I still have boxes and boxes of baseball cards from my junior high and high school days. I knew the stats. I followed players. I watched the games. I dragged my non-sportsman father to the games I won tickets to from school essay competitions. I loved baseball, and even dreamed of being a pitcher for my favorite team: the Chicago White Sox.
In college, I started to follow auto-racing. I was dating a flannel-wearing girl from southern Illinois who was a Jeff Gordon fan. Hearing about how racing was more than driving around in circles piqued my interest, the muscle needed to endure a 3-hour race, the concentration needed to be inches from another driver at 200 MPH, and the science behind airflow and traction. Needless to say, since she was a “24” fan, I was one, too.
I even had loyalty to my Chicago football, basketball and hockey teams, not that I knew much about the players or regulations, but because of locale and loyalty to my city, family’s fanaticism, and wanting to bond with friends who liked these teams.
Losing My Religion and Finding My Cause
My high interest in baseball began to wane with the baseball strikes of the 1990’s, and the drug problems of my favorite players coming to light were the final nails in the coffin. The values of my 1980’s and 1990’s baseball cards had dropped. But the antique/vintage dealer in me is strong—I still hold on to them, hoping that everyone will throw their cards out and mine will be rare and valuable again.
I broke up with the Gordon fan and my pseudo-love for NASCAR began to drop off after a few years. That driver divorced his wife, and as a then-Christian I felt I had to choose another driver. I did, and kept involved with fantasy sports on Yahoo! but my interests started to take a turn.
When I left religion, I got involved with humanism and civil liberties. I took an interest in the Occupy movement. I started to learn more about money in politics. I started to have resentment towards opinionated people who knew little about human rights and democracy, but were always glued to their televisions or sports apps.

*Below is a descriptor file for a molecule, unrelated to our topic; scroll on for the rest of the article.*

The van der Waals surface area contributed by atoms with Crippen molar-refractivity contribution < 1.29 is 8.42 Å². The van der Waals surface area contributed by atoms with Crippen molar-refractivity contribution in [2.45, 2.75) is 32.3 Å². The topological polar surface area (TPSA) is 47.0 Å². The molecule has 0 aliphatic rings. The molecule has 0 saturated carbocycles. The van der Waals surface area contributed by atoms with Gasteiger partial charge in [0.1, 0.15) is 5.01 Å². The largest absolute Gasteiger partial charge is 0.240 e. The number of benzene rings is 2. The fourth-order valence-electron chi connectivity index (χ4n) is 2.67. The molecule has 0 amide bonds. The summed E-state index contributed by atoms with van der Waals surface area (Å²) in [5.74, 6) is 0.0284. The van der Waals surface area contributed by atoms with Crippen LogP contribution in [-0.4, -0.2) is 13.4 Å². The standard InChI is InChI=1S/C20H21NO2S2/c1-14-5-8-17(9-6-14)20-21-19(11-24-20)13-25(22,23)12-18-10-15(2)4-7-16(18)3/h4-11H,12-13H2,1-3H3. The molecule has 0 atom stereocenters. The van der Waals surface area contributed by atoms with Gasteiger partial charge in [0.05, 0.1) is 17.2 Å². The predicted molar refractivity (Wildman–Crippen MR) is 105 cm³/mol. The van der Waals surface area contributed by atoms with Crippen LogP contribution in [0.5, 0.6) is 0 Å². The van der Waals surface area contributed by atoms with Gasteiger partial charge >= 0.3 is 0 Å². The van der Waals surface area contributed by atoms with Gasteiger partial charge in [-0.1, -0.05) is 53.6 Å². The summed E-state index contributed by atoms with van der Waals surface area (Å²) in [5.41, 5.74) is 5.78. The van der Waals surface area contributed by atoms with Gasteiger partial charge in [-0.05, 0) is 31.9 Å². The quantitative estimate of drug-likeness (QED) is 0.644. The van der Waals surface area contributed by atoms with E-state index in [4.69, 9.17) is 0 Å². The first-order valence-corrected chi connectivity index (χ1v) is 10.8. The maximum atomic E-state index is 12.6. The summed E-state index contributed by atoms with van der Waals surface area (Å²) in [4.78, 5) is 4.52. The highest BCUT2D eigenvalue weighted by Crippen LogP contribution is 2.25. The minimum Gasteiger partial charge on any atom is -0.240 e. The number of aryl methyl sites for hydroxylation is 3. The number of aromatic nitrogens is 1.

I started to wonder if professional sports were a way to keep us distracted and divided, much like coliseum days of Rome as it was starting its fall.
Why I Grew a Sports Conscience
Distancing myself from sports, I took a second look at sports-related issues that I once ignored:
- The permanent damage that playing sports as a child or as an adult can incur. Just a few examples include concussions and sports addiction. The rates of drug and alcohol addiction are higher in youth who play sports than their non-sport neighbors.
- Civil rights issues. When a player comes out as gay or lesbian, or a female wants to play on a male team or become a referee (ie: Sarah Thomas), or when Jackie Robinson joined a “white” baseball league.
- Sports parents who go to extremes: They either show no interest in their child’s games (and their dreams), or they verbally and mentally abuse them, pushing their kids to be better and better. We fight with friends and family, but cheer alongside strangers.
- Some athletes can be poor role models. For example, athletes who don’t own up to their bad decisions, professionally or personally. When they are given a slap on the wrist, it sends a clear message to youth: “Sports can give you a free pass.“
- Sports have a financial cost to many high schools and colleges. Sports can receive the majority of overall school funding and attention, putting other students and their programs at a disadvantage. As a result, students’ academic choices are limited.
- Until recently, the NFL was a non-profit organization. I cannot get past the fact that until a short while ago, the NFL is a Billion dollar charity.
- Sports can take a second place behind profit: Corporate sponsorship’s, brand logos on anything they can stick a label to and overpriced fan apparel. Most stadiums are built with the tax money, rather than the organization’s money, sometimes topping a billion dollars (e.g. Mercedes-Benz Stadium in Atlanta, GA).
- Sports riots and vandalism as a result of team wins, losses or pretty much any other reason that some people can come up with.
I am A Sportsphobe who Still Plays Sports
Professional sports may have gone overboard, but sports can have an important place:
- Sports can be an important part of our lives when it is not the sum total of who we are.
- Sports can improve health along with healthy competition.
- Sports can support community involvement and relationships.
- Sports can provide entertainment along with connection to what is truly important in our world.
The last time I checked, my couch doesn’t have a pulse. But you and I… we are alive. Sports and outside activity can change your life when you spend time with real people and have some real conversations.
– See more at: http://goodmenproject.com/